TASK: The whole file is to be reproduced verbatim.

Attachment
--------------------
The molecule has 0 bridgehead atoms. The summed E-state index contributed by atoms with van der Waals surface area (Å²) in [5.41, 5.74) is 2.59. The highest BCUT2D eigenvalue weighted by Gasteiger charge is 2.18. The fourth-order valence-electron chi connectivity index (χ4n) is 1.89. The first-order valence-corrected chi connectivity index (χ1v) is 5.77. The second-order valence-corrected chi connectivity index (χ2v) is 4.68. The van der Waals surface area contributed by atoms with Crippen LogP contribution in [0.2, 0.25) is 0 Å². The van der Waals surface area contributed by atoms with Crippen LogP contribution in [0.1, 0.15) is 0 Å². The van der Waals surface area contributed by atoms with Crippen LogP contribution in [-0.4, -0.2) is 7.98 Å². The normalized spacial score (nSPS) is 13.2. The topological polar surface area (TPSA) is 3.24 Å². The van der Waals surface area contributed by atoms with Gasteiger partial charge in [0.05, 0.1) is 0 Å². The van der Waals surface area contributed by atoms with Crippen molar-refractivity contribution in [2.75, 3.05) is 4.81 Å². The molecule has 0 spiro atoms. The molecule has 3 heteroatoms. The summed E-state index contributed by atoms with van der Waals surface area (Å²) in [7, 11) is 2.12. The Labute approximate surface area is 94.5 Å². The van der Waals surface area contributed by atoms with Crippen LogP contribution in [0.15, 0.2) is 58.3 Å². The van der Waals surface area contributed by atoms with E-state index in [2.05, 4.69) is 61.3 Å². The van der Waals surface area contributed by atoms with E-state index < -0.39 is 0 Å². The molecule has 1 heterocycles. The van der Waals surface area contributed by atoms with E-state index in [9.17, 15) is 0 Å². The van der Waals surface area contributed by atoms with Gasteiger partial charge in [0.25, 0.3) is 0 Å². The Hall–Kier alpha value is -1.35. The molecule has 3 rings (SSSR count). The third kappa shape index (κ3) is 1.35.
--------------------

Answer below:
The molecule has 0 bridgehead atoms. The summed E-state index contributed by atoms with van der Waals surface area (Å²) in [5.41, 5.74) is 2.59. The highest BCUT2D eigenvalue weighted by Gasteiger charge is 2.18. The fourth-order valence-electron chi connectivity index (χ4n) is 1.89. The first-order valence-corrected chi connectivity index (χ1v) is 5.77. The second-order valence-corrected chi connectivity index (χ2v) is 4.68. The van der Waals surface area contributed by atoms with Crippen LogP contribution in [0.2, 0.25) is 0 Å². The van der Waals surface area contributed by atoms with Crippen LogP contribution in [0.1, 0.15) is 0 Å². The van der Waals surface area contributed by atoms with Crippen LogP contribution in [-0.4, -0.2) is 7.98 Å². The normalized spacial score (nSPS) is 13.2. The topological polar surface area (TPSA) is 3.24 Å². The van der Waals surface area contributed by atoms with Gasteiger partial charge in [0.05, 0.1) is 0 Å². The van der Waals surface area contributed by atoms with Crippen molar-refractivity contribution in [2.75, 3.05) is 4.81 Å². The molecule has 0 spiro atoms. The molecule has 3 heteroatoms. The summed E-state index contributed by atoms with van der Waals surface area (Å²) in [7, 11) is 2.12. The Labute approximate surface area is 94.5 Å². The van der Waals surface area contributed by atoms with Crippen LogP contribution in [0.15, 0.2) is 58.3 Å². The van der Waals surface area contributed by atoms with E-state index in [2.05, 4.69) is 61.3 Å². The van der Waals surface area contributed by atoms with E-state index < -0.39 is 0 Å². The molecule has 1 heterocycles. The van der Waals surface area contributed by atoms with E-state index in [9.17, 15) is 0 Å². The van der Waals surface area contributed by atoms with Gasteiger partial charge in [0.25, 0.3) is 0 Å². The Hall–Kier alpha value is -1.35. The molecule has 3 rings (SSSR count). The third kappa shape index (κ3) is 1.35.